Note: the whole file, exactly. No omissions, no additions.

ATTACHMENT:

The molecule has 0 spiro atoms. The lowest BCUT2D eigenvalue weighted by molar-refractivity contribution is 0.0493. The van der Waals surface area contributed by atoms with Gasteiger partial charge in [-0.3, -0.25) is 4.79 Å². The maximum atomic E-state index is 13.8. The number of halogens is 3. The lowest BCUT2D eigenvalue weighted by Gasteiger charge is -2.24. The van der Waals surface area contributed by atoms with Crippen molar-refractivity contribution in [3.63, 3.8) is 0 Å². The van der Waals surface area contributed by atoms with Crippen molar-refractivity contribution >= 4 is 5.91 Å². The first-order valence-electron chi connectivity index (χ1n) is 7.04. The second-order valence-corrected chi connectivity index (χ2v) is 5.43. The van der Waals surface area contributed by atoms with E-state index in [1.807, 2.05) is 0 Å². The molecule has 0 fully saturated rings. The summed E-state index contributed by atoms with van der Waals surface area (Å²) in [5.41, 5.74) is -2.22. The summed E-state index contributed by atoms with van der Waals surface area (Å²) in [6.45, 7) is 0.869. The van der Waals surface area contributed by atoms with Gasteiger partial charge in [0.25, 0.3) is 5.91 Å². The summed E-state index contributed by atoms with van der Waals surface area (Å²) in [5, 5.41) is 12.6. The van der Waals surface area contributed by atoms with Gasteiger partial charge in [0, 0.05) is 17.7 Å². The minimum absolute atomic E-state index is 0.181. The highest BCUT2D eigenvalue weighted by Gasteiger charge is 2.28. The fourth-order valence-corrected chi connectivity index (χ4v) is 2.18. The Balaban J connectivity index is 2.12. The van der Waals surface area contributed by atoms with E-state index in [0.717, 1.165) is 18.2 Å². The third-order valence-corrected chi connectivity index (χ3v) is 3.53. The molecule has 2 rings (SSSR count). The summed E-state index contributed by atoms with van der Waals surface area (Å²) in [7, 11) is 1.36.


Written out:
The molecule has 0 spiro atoms. The lowest BCUT2D eigenvalue weighted by molar-refractivity contribution is 0.0493. The van der Waals surface area contributed by atoms with Gasteiger partial charge in [-0.3, -0.25) is 4.79 Å². The maximum atomic E-state index is 13.8. The number of halogens is 3. The lowest BCUT2D eigenvalue weighted by Gasteiger charge is -2.24. The van der Waals surface area contributed by atoms with Crippen molar-refractivity contribution in [3.63, 3.8) is 0 Å². The van der Waals surface area contributed by atoms with Crippen molar-refractivity contribution >= 4 is 5.91 Å². The first-order valence-electron chi connectivity index (χ1n) is 7.04. The second-order valence-corrected chi connectivity index (χ2v) is 5.43. The van der Waals surface area contributed by atoms with E-state index in [1.807, 2.05) is 0 Å². The molecule has 0 fully saturated rings. The summed E-state index contributed by atoms with van der Waals surface area (Å²) in [5.41, 5.74) is -2.22. The summed E-state index contributed by atoms with van der Waals surface area (Å²) in [6.45, 7) is 0.869. The van der Waals surface area contributed by atoms with Gasteiger partial charge in [0.25, 0.3) is 5.91 Å². The summed E-state index contributed by atoms with van der Waals surface area (Å²) in [5, 5.41) is 12.6. The van der Waals surface area contributed by atoms with Gasteiger partial charge in [0, 0.05) is 17.7 Å². The minimum absolute atomic E-state index is 0.181. The highest BCUT2D eigenvalue weighted by Gasteiger charge is 2.28. The fourth-order valence-corrected chi connectivity index (χ4v) is 2.18. The Balaban J connectivity index is 2.12. The van der Waals surface area contributed by atoms with E-state index in [0.717, 1.165) is 18.2 Å². The third-order valence-corrected chi connectivity index (χ3v) is 3.53. The molecule has 2 rings (SSSR count). The summed E-state index contributed by atoms with van der Waals surface area (Å²) in [7, 11) is 1.36.